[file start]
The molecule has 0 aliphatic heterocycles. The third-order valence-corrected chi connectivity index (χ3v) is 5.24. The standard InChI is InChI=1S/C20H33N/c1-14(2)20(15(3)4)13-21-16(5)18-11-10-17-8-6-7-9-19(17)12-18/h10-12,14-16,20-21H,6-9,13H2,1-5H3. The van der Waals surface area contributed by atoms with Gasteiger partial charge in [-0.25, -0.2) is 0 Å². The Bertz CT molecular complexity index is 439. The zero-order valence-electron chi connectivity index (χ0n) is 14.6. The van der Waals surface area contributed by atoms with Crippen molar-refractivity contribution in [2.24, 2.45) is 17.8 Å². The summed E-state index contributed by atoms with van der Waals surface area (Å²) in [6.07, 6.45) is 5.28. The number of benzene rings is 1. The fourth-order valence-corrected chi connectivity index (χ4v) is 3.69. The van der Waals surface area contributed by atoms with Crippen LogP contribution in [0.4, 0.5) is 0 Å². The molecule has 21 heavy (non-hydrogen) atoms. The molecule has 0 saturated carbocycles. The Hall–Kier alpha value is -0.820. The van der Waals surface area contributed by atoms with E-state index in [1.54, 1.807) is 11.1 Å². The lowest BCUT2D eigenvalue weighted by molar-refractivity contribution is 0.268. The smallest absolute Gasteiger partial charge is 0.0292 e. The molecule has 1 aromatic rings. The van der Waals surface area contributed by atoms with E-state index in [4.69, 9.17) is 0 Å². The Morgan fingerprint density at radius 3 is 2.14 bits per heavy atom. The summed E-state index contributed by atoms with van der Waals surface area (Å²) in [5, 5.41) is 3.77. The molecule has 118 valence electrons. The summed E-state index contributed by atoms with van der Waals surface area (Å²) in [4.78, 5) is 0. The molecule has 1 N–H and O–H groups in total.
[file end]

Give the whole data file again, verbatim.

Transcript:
The molecule has 0 aliphatic heterocycles. The third-order valence-corrected chi connectivity index (χ3v) is 5.24. The standard InChI is InChI=1S/C20H33N/c1-14(2)20(15(3)4)13-21-16(5)18-11-10-17-8-6-7-9-19(17)12-18/h10-12,14-16,20-21H,6-9,13H2,1-5H3. The van der Waals surface area contributed by atoms with Gasteiger partial charge in [-0.25, -0.2) is 0 Å². The Bertz CT molecular complexity index is 439. The zero-order valence-electron chi connectivity index (χ0n) is 14.6. The van der Waals surface area contributed by atoms with Crippen molar-refractivity contribution in [2.24, 2.45) is 17.8 Å². The summed E-state index contributed by atoms with van der Waals surface area (Å²) in [6.07, 6.45) is 5.28. The number of benzene rings is 1. The fourth-order valence-corrected chi connectivity index (χ4v) is 3.69. The van der Waals surface area contributed by atoms with Crippen LogP contribution in [0.4, 0.5) is 0 Å². The molecule has 21 heavy (non-hydrogen) atoms. The molecule has 0 saturated carbocycles. The Hall–Kier alpha value is -0.820. The van der Waals surface area contributed by atoms with E-state index in [1.54, 1.807) is 11.1 Å². The lowest BCUT2D eigenvalue weighted by molar-refractivity contribution is 0.268. The smallest absolute Gasteiger partial charge is 0.0292 e. The molecule has 1 aromatic rings. The van der Waals surface area contributed by atoms with E-state index in [4.69, 9.17) is 0 Å². The Morgan fingerprint density at radius 3 is 2.14 bits per heavy atom. The summed E-state index contributed by atoms with van der Waals surface area (Å²) in [5, 5.41) is 3.77. The molecule has 118 valence electrons. The summed E-state index contributed by atoms with van der Waals surface area (Å²) in [4.78, 5) is 0. The molecule has 1 N–H and O–H groups in total.